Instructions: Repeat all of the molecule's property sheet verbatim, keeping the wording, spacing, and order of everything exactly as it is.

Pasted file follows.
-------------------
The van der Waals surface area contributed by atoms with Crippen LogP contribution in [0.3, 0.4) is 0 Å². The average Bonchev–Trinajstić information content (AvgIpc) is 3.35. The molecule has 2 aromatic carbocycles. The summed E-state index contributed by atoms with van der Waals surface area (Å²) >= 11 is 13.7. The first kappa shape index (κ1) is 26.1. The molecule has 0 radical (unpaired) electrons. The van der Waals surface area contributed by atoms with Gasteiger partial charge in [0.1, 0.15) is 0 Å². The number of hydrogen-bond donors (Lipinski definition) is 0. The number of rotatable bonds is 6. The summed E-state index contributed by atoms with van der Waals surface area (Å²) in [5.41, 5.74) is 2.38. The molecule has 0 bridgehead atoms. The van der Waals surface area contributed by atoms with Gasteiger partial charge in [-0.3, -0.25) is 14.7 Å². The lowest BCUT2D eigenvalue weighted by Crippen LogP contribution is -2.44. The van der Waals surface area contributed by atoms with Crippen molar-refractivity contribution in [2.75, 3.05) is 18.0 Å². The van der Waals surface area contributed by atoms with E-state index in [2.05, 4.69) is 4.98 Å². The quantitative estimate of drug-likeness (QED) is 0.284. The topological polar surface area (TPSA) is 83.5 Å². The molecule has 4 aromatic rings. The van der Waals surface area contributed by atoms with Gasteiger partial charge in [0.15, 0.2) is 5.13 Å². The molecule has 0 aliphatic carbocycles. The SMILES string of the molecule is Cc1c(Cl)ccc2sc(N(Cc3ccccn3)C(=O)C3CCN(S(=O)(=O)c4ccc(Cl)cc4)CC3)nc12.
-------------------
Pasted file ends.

The van der Waals surface area contributed by atoms with Crippen LogP contribution in [0.3, 0.4) is 0 Å². The average Bonchev–Trinajstić information content (AvgIpc) is 3.35. The molecule has 2 aromatic carbocycles. The summed E-state index contributed by atoms with van der Waals surface area (Å²) >= 11 is 13.7. The first kappa shape index (κ1) is 26.1. The molecule has 0 radical (unpaired) electrons. The van der Waals surface area contributed by atoms with Gasteiger partial charge in [0.1, 0.15) is 0 Å². The number of hydrogen-bond donors (Lipinski definition) is 0. The number of rotatable bonds is 6. The summed E-state index contributed by atoms with van der Waals surface area (Å²) in [5.41, 5.74) is 2.38. The molecule has 0 bridgehead atoms. The van der Waals surface area contributed by atoms with Gasteiger partial charge in [-0.3, -0.25) is 14.7 Å². The lowest BCUT2D eigenvalue weighted by Crippen LogP contribution is -2.44. The van der Waals surface area contributed by atoms with Crippen molar-refractivity contribution in [2.75, 3.05) is 18.0 Å². The van der Waals surface area contributed by atoms with E-state index in [2.05, 4.69) is 4.98 Å². The quantitative estimate of drug-likeness (QED) is 0.284. The topological polar surface area (TPSA) is 83.5 Å². The molecule has 4 aromatic rings. The van der Waals surface area contributed by atoms with Gasteiger partial charge in [0.15, 0.2) is 5.13 Å². The molecule has 0 aliphatic carbocycles. The SMILES string of the molecule is Cc1c(Cl)ccc2sc(N(Cc3ccccn3)C(=O)C3CCN(S(=O)(=O)c4ccc(Cl)cc4)CC3)nc12.